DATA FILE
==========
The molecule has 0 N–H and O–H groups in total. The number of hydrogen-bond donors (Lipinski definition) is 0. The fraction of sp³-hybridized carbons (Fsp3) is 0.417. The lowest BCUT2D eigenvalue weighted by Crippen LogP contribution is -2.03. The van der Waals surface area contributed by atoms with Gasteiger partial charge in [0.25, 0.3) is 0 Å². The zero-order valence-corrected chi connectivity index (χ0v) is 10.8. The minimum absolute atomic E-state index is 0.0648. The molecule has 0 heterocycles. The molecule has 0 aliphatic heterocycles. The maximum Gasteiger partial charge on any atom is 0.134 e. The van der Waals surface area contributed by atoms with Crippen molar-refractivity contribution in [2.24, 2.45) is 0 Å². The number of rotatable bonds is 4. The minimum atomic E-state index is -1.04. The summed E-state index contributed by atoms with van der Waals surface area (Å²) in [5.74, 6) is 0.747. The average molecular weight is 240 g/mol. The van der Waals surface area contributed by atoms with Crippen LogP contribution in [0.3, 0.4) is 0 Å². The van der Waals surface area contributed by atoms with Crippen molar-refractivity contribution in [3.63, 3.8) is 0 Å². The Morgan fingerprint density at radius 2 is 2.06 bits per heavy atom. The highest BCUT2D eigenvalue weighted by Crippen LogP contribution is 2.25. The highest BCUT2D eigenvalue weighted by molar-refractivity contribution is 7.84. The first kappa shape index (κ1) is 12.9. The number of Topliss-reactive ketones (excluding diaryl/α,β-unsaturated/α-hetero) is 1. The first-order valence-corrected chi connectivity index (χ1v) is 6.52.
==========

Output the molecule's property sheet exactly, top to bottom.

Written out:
The molecule has 0 N–H and O–H groups in total. The number of hydrogen-bond donors (Lipinski definition) is 0. The fraction of sp³-hybridized carbons (Fsp3) is 0.417. The lowest BCUT2D eigenvalue weighted by Crippen LogP contribution is -2.03. The van der Waals surface area contributed by atoms with Gasteiger partial charge in [0.25, 0.3) is 0 Å². The zero-order valence-corrected chi connectivity index (χ0v) is 10.8. The minimum absolute atomic E-state index is 0.0648. The molecule has 0 heterocycles. The molecule has 0 aliphatic heterocycles. The maximum Gasteiger partial charge on any atom is 0.134 e. The van der Waals surface area contributed by atoms with Crippen molar-refractivity contribution in [2.24, 2.45) is 0 Å². The number of rotatable bonds is 4. The minimum atomic E-state index is -1.04. The summed E-state index contributed by atoms with van der Waals surface area (Å²) in [5.74, 6) is 0.747. The average molecular weight is 240 g/mol. The van der Waals surface area contributed by atoms with Crippen LogP contribution in [0.3, 0.4) is 0 Å². The van der Waals surface area contributed by atoms with Crippen molar-refractivity contribution in [3.63, 3.8) is 0 Å². The Morgan fingerprint density at radius 2 is 2.06 bits per heavy atom. The highest BCUT2D eigenvalue weighted by Crippen LogP contribution is 2.25. The highest BCUT2D eigenvalue weighted by molar-refractivity contribution is 7.84. The first kappa shape index (κ1) is 12.9. The number of Topliss-reactive ketones (excluding diaryl/α,β-unsaturated/α-hetero) is 1. The first-order valence-corrected chi connectivity index (χ1v) is 6.52.